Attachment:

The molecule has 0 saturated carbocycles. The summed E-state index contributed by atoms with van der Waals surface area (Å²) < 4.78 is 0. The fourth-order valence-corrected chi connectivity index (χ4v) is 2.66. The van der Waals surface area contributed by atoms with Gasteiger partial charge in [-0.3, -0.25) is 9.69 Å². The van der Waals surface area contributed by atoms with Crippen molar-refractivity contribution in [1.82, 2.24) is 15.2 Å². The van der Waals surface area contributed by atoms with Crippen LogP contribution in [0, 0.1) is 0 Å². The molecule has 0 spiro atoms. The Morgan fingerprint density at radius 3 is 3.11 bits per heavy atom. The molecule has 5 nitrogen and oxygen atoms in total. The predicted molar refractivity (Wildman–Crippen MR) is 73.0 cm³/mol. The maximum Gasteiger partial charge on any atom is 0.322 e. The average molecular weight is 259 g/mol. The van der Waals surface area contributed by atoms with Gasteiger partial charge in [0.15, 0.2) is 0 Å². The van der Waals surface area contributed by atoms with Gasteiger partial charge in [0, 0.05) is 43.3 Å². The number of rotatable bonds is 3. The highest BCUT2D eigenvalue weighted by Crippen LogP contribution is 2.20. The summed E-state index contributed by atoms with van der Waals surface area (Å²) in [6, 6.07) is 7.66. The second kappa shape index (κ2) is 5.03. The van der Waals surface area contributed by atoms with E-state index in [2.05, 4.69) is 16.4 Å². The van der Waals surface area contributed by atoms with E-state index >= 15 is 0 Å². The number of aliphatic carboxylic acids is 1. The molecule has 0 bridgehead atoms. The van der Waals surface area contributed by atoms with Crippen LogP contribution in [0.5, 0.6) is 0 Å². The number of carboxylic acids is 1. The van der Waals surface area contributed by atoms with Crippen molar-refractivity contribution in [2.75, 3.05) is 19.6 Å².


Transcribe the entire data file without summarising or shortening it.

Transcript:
The molecule has 0 saturated carbocycles. The summed E-state index contributed by atoms with van der Waals surface area (Å²) < 4.78 is 0. The fourth-order valence-corrected chi connectivity index (χ4v) is 2.66. The van der Waals surface area contributed by atoms with Gasteiger partial charge in [-0.3, -0.25) is 9.69 Å². The van der Waals surface area contributed by atoms with Crippen molar-refractivity contribution in [1.82, 2.24) is 15.2 Å². The van der Waals surface area contributed by atoms with Crippen LogP contribution in [0, 0.1) is 0 Å². The molecule has 0 spiro atoms. The Morgan fingerprint density at radius 3 is 3.11 bits per heavy atom. The molecule has 5 nitrogen and oxygen atoms in total. The predicted molar refractivity (Wildman–Crippen MR) is 73.0 cm³/mol. The maximum Gasteiger partial charge on any atom is 0.322 e. The average molecular weight is 259 g/mol. The van der Waals surface area contributed by atoms with Gasteiger partial charge in [0.15, 0.2) is 0 Å². The van der Waals surface area contributed by atoms with Gasteiger partial charge in [0, 0.05) is 43.3 Å². The number of rotatable bonds is 3. The highest BCUT2D eigenvalue weighted by Crippen LogP contribution is 2.20. The summed E-state index contributed by atoms with van der Waals surface area (Å²) in [6, 6.07) is 7.66. The second kappa shape index (κ2) is 5.03. The van der Waals surface area contributed by atoms with E-state index in [2.05, 4.69) is 16.4 Å². The van der Waals surface area contributed by atoms with E-state index >= 15 is 0 Å². The number of aliphatic carboxylic acids is 1. The molecule has 0 bridgehead atoms. The van der Waals surface area contributed by atoms with Crippen LogP contribution in [0.5, 0.6) is 0 Å². The number of carboxylic acids is 1. The van der Waals surface area contributed by atoms with Crippen molar-refractivity contribution in [2.75, 3.05) is 19.6 Å².